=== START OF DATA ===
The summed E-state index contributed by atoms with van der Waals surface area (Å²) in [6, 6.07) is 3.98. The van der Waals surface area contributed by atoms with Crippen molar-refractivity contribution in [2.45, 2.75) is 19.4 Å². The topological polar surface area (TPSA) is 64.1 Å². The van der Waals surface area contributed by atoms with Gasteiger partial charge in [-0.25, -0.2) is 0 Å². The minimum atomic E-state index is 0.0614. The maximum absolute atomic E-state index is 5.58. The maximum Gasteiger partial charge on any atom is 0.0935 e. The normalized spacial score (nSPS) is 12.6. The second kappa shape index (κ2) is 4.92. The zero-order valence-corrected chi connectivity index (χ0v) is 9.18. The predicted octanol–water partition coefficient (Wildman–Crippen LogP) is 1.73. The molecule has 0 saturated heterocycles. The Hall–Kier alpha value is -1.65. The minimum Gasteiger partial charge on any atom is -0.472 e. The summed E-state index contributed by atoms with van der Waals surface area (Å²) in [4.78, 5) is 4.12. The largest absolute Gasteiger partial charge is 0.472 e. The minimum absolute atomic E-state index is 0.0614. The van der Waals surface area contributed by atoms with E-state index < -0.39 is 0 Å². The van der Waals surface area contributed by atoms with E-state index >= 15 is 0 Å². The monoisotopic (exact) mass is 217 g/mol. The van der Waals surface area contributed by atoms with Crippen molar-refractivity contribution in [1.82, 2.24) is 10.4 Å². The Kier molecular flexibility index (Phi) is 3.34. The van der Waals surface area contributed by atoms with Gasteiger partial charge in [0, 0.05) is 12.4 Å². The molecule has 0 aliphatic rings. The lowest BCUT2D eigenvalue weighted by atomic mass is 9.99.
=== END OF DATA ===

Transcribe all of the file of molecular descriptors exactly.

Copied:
The summed E-state index contributed by atoms with van der Waals surface area (Å²) in [6, 6.07) is 3.98. The van der Waals surface area contributed by atoms with Crippen molar-refractivity contribution in [2.45, 2.75) is 19.4 Å². The topological polar surface area (TPSA) is 64.1 Å². The van der Waals surface area contributed by atoms with Gasteiger partial charge in [-0.25, -0.2) is 0 Å². The minimum atomic E-state index is 0.0614. The maximum absolute atomic E-state index is 5.58. The maximum Gasteiger partial charge on any atom is 0.0935 e. The normalized spacial score (nSPS) is 12.6. The second kappa shape index (κ2) is 4.92. The zero-order valence-corrected chi connectivity index (χ0v) is 9.18. The predicted octanol–water partition coefficient (Wildman–Crippen LogP) is 1.73. The molecule has 0 saturated heterocycles. The Hall–Kier alpha value is -1.65. The minimum Gasteiger partial charge on any atom is -0.472 e. The summed E-state index contributed by atoms with van der Waals surface area (Å²) in [4.78, 5) is 4.12. The largest absolute Gasteiger partial charge is 0.472 e. The minimum absolute atomic E-state index is 0.0614. The van der Waals surface area contributed by atoms with E-state index < -0.39 is 0 Å². The van der Waals surface area contributed by atoms with E-state index >= 15 is 0 Å². The monoisotopic (exact) mass is 217 g/mol. The van der Waals surface area contributed by atoms with Crippen molar-refractivity contribution in [1.82, 2.24) is 10.4 Å². The Kier molecular flexibility index (Phi) is 3.34. The van der Waals surface area contributed by atoms with Gasteiger partial charge in [0, 0.05) is 12.4 Å². The molecule has 0 aliphatic rings. The lowest BCUT2D eigenvalue weighted by atomic mass is 9.99.